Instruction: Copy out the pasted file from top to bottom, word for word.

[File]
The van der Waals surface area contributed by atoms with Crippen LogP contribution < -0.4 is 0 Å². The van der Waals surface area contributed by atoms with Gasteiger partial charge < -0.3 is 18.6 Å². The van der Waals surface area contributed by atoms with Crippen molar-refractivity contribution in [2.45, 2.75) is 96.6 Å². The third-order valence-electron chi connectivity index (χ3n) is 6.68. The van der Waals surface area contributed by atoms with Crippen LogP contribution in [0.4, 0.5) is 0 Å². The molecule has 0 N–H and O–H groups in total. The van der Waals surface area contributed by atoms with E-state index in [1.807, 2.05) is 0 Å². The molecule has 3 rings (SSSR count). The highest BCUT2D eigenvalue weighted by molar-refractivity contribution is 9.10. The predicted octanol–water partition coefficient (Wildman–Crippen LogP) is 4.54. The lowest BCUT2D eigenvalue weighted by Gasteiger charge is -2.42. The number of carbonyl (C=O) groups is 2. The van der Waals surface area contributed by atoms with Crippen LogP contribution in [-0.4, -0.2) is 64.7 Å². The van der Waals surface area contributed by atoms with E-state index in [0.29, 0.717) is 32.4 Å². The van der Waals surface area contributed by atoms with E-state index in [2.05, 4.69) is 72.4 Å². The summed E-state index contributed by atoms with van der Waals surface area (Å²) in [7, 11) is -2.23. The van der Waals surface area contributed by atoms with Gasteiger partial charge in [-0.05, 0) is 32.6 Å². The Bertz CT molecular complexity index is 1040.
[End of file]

The van der Waals surface area contributed by atoms with Crippen LogP contribution < -0.4 is 0 Å². The van der Waals surface area contributed by atoms with Gasteiger partial charge < -0.3 is 18.6 Å². The van der Waals surface area contributed by atoms with Crippen molar-refractivity contribution in [2.45, 2.75) is 96.6 Å². The third-order valence-electron chi connectivity index (χ3n) is 6.68. The van der Waals surface area contributed by atoms with Crippen LogP contribution in [0.4, 0.5) is 0 Å². The molecule has 0 N–H and O–H groups in total. The van der Waals surface area contributed by atoms with E-state index in [1.807, 2.05) is 0 Å². The molecule has 3 rings (SSSR count). The highest BCUT2D eigenvalue weighted by molar-refractivity contribution is 9.10. The predicted octanol–water partition coefficient (Wildman–Crippen LogP) is 4.54. The lowest BCUT2D eigenvalue weighted by Gasteiger charge is -2.42. The number of carbonyl (C=O) groups is 2. The van der Waals surface area contributed by atoms with Crippen LogP contribution in [-0.4, -0.2) is 64.7 Å². The van der Waals surface area contributed by atoms with E-state index in [0.29, 0.717) is 32.4 Å². The van der Waals surface area contributed by atoms with E-state index in [2.05, 4.69) is 72.4 Å². The summed E-state index contributed by atoms with van der Waals surface area (Å²) in [7, 11) is -2.23. The van der Waals surface area contributed by atoms with Gasteiger partial charge in [-0.05, 0) is 32.6 Å². The Bertz CT molecular complexity index is 1040.